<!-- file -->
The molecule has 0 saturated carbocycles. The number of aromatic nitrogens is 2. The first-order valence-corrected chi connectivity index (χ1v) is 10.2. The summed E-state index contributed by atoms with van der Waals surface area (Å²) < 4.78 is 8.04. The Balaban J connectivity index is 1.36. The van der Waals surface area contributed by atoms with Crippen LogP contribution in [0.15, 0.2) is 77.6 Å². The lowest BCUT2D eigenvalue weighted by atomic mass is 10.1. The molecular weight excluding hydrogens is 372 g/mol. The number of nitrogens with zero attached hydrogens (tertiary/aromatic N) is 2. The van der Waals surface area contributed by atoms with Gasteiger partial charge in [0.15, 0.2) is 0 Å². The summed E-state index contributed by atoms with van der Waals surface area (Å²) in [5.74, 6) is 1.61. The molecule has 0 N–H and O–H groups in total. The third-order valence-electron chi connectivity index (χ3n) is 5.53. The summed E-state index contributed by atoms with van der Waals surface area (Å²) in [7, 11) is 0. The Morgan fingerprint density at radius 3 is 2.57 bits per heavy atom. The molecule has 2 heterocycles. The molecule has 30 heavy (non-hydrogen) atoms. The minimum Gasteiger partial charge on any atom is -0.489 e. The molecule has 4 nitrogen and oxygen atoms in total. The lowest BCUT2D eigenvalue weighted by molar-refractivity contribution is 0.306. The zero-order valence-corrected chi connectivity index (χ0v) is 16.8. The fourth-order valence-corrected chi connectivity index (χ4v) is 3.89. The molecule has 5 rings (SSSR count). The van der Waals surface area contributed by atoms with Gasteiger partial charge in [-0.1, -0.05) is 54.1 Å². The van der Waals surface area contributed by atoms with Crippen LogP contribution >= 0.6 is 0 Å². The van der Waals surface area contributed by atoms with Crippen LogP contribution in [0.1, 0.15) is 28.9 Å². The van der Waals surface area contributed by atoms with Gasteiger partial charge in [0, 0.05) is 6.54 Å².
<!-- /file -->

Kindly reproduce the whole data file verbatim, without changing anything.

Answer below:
The molecule has 0 saturated carbocycles. The number of aromatic nitrogens is 2. The first-order valence-corrected chi connectivity index (χ1v) is 10.2. The summed E-state index contributed by atoms with van der Waals surface area (Å²) < 4.78 is 8.04. The Balaban J connectivity index is 1.36. The van der Waals surface area contributed by atoms with Crippen LogP contribution in [0.15, 0.2) is 77.6 Å². The lowest BCUT2D eigenvalue weighted by atomic mass is 10.1. The molecular weight excluding hydrogens is 372 g/mol. The number of nitrogens with zero attached hydrogens (tertiary/aromatic N) is 2. The van der Waals surface area contributed by atoms with Gasteiger partial charge in [0.15, 0.2) is 0 Å². The summed E-state index contributed by atoms with van der Waals surface area (Å²) in [5.74, 6) is 1.61. The molecule has 0 N–H and O–H groups in total. The third-order valence-electron chi connectivity index (χ3n) is 5.53. The summed E-state index contributed by atoms with van der Waals surface area (Å²) in [7, 11) is 0. The Morgan fingerprint density at radius 3 is 2.57 bits per heavy atom. The molecule has 2 heterocycles. The molecule has 30 heavy (non-hydrogen) atoms. The minimum Gasteiger partial charge on any atom is -0.489 e. The molecule has 4 nitrogen and oxygen atoms in total. The lowest BCUT2D eigenvalue weighted by molar-refractivity contribution is 0.306. The zero-order valence-corrected chi connectivity index (χ0v) is 16.8. The fourth-order valence-corrected chi connectivity index (χ4v) is 3.89. The molecule has 5 rings (SSSR count). The van der Waals surface area contributed by atoms with Gasteiger partial charge in [-0.1, -0.05) is 54.1 Å². The van der Waals surface area contributed by atoms with Crippen LogP contribution >= 0.6 is 0 Å². The van der Waals surface area contributed by atoms with Crippen LogP contribution in [0.1, 0.15) is 28.9 Å². The van der Waals surface area contributed by atoms with Gasteiger partial charge in [0, 0.05) is 6.54 Å².